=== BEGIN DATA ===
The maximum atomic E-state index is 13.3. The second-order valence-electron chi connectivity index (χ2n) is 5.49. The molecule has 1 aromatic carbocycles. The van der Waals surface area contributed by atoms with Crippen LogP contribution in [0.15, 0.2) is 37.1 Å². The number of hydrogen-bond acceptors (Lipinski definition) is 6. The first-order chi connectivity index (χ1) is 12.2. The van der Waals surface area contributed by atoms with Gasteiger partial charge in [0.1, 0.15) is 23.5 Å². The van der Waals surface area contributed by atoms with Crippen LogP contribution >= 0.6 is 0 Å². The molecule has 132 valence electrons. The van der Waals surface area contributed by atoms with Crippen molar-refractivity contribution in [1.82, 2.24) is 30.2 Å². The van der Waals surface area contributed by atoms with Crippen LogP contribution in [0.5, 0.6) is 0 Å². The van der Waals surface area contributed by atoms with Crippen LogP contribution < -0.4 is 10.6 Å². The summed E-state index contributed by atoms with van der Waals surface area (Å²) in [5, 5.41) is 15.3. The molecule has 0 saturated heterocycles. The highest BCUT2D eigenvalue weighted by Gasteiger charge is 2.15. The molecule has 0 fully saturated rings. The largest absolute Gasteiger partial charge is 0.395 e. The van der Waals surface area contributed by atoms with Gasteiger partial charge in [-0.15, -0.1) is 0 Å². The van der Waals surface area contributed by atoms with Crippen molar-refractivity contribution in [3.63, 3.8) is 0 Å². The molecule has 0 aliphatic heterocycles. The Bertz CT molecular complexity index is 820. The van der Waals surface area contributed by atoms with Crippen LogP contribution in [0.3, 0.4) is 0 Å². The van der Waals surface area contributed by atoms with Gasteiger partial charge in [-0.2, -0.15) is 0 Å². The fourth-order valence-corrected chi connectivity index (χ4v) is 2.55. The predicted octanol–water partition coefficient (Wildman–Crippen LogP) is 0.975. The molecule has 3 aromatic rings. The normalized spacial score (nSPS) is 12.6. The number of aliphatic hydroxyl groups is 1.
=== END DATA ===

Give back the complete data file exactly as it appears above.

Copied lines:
The maximum atomic E-state index is 13.3. The second-order valence-electron chi connectivity index (χ2n) is 5.49. The molecule has 1 aromatic carbocycles. The van der Waals surface area contributed by atoms with Crippen LogP contribution in [0.15, 0.2) is 37.1 Å². The number of hydrogen-bond acceptors (Lipinski definition) is 6. The first-order chi connectivity index (χ1) is 12.2. The van der Waals surface area contributed by atoms with Gasteiger partial charge in [0.1, 0.15) is 23.5 Å². The van der Waals surface area contributed by atoms with Crippen LogP contribution >= 0.6 is 0 Å². The molecule has 132 valence electrons. The van der Waals surface area contributed by atoms with Crippen molar-refractivity contribution in [1.82, 2.24) is 30.2 Å². The van der Waals surface area contributed by atoms with Crippen LogP contribution in [0.5, 0.6) is 0 Å². The van der Waals surface area contributed by atoms with Crippen LogP contribution < -0.4 is 10.6 Å². The summed E-state index contributed by atoms with van der Waals surface area (Å²) in [5, 5.41) is 15.3. The molecule has 0 saturated heterocycles. The highest BCUT2D eigenvalue weighted by Gasteiger charge is 2.15. The molecule has 0 fully saturated rings. The largest absolute Gasteiger partial charge is 0.395 e. The van der Waals surface area contributed by atoms with Gasteiger partial charge in [-0.15, -0.1) is 0 Å². The van der Waals surface area contributed by atoms with Crippen molar-refractivity contribution in [3.63, 3.8) is 0 Å². The molecule has 0 aliphatic heterocycles. The Bertz CT molecular complexity index is 820. The van der Waals surface area contributed by atoms with Crippen LogP contribution in [0.3, 0.4) is 0 Å². The van der Waals surface area contributed by atoms with Gasteiger partial charge in [-0.2, -0.15) is 0 Å². The fourth-order valence-corrected chi connectivity index (χ4v) is 2.55. The predicted octanol–water partition coefficient (Wildman–Crippen LogP) is 0.975. The molecule has 3 aromatic rings. The normalized spacial score (nSPS) is 12.6. The number of aliphatic hydroxyl groups is 1.